U.N. Agency Notifies 150 Companies Face Blacklisting for Doing Business Over Green Line

YERUSHALAYIM -
United Nations High Commissioner for Human Rights Zeid Ra’ad al-Hussein. (AP Photo/Eranga Jayawardena, File)

The U.N. Human Rights Commissioner has notified 150 companies in Israel and abroad that they are about to be blacklisted for doing business in Yehudah and Shomron and east Yerushalayim, Haaretz reported on Wednesday night.

Citing sources among senior Israeli officials and Western diplomats, the paper said that the U.N. official, Zeid Ra’ad Al Hussein, sent a letter to the companies two weeks ago warning them that they will be added to a database, which could find them in violation of “internal law and U.N. decisions.”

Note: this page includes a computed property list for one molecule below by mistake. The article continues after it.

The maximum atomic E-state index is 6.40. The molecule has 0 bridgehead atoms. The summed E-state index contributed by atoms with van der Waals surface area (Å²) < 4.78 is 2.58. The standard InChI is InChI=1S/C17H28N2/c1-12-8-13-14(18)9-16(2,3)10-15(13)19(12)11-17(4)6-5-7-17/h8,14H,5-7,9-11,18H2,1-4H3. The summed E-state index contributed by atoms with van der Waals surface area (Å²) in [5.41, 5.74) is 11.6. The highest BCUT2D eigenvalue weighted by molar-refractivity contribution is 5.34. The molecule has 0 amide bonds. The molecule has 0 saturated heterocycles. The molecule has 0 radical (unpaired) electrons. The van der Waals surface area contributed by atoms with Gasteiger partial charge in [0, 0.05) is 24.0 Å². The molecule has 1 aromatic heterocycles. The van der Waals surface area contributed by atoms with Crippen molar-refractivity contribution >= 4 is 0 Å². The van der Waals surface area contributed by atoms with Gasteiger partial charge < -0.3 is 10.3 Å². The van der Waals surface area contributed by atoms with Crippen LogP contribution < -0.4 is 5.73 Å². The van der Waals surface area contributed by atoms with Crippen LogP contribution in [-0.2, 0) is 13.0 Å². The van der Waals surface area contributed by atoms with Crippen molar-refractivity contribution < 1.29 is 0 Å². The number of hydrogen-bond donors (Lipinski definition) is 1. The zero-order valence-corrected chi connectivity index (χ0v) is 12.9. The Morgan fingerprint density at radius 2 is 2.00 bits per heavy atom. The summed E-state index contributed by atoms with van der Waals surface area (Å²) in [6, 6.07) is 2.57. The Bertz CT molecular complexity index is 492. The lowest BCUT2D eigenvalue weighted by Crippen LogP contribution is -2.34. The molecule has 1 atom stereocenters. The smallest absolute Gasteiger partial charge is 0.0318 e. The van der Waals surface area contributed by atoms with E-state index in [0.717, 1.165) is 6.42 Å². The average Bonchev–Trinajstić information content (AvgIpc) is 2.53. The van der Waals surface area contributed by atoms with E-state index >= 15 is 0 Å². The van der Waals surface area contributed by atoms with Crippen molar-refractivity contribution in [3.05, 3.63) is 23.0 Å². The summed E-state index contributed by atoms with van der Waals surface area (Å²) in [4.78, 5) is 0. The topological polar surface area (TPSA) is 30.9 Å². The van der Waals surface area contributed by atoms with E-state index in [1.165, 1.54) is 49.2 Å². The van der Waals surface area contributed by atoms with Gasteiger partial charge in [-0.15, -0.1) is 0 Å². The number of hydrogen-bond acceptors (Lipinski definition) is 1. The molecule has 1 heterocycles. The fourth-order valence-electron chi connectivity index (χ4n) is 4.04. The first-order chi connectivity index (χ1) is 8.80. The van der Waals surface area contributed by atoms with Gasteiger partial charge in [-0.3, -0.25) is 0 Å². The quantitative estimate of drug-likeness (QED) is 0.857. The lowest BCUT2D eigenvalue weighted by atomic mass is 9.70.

Of the companies on the list, about half are Israeli, 30 American, and the rest from Germany, South Korea, Norway and elsewhere.

Major corporations have been named in this and previous reports on the subject, including Caterpillar, Priceline.com, TripAdvisor and Airbnb. Among the Israeli companies reportedly targeted were Teva, Bank Hapoalim, Bank Leumi, Bezeq, Elbit, Coca-Cola, Africa-Israel, IDB, Egged, Mekorot and Netafim.

The letter has already had a chilling effect on business, according to Haaretz, which said that the Office of Strategic Affairs at the Economy Ministry has knowledge that some of the recipients replied to the human rights commissioner saying they do not intend to renew contracts or sign new ones in Israel.